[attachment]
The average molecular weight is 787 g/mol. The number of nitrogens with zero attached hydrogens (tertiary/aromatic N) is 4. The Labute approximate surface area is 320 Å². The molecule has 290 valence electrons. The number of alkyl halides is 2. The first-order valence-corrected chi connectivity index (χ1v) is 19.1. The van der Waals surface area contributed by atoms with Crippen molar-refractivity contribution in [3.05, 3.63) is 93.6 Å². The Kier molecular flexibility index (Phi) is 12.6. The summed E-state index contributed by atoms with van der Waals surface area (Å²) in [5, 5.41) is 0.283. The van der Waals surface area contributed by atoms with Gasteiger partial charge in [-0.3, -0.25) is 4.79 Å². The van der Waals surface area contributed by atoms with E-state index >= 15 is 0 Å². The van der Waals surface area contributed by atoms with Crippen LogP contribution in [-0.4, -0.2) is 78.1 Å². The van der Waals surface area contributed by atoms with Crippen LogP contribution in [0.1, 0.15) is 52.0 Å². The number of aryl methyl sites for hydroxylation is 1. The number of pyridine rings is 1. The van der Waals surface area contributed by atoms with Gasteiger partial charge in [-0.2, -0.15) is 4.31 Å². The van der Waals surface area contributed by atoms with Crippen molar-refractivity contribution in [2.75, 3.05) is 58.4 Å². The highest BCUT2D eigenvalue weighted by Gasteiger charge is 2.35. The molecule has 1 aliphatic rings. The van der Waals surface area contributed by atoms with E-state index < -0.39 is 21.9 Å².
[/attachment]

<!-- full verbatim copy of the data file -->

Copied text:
The average molecular weight is 787 g/mol. The number of nitrogens with zero attached hydrogens (tertiary/aromatic N) is 4. The Labute approximate surface area is 320 Å². The molecule has 290 valence electrons. The number of alkyl halides is 2. The first-order valence-corrected chi connectivity index (χ1v) is 19.1. The van der Waals surface area contributed by atoms with Crippen molar-refractivity contribution in [3.05, 3.63) is 93.6 Å². The Kier molecular flexibility index (Phi) is 12.6. The summed E-state index contributed by atoms with van der Waals surface area (Å²) in [5, 5.41) is 0.283. The van der Waals surface area contributed by atoms with Gasteiger partial charge in [-0.3, -0.25) is 4.79 Å². The van der Waals surface area contributed by atoms with E-state index >= 15 is 0 Å². The van der Waals surface area contributed by atoms with Crippen LogP contribution in [-0.4, -0.2) is 78.1 Å². The van der Waals surface area contributed by atoms with Crippen LogP contribution in [0.1, 0.15) is 52.0 Å². The number of aryl methyl sites for hydroxylation is 1. The number of pyridine rings is 1. The van der Waals surface area contributed by atoms with Gasteiger partial charge in [-0.2, -0.15) is 4.31 Å². The van der Waals surface area contributed by atoms with Crippen molar-refractivity contribution in [2.75, 3.05) is 58.4 Å². The highest BCUT2D eigenvalue weighted by Gasteiger charge is 2.35. The molecule has 1 aliphatic rings. The van der Waals surface area contributed by atoms with E-state index < -0.39 is 21.9 Å².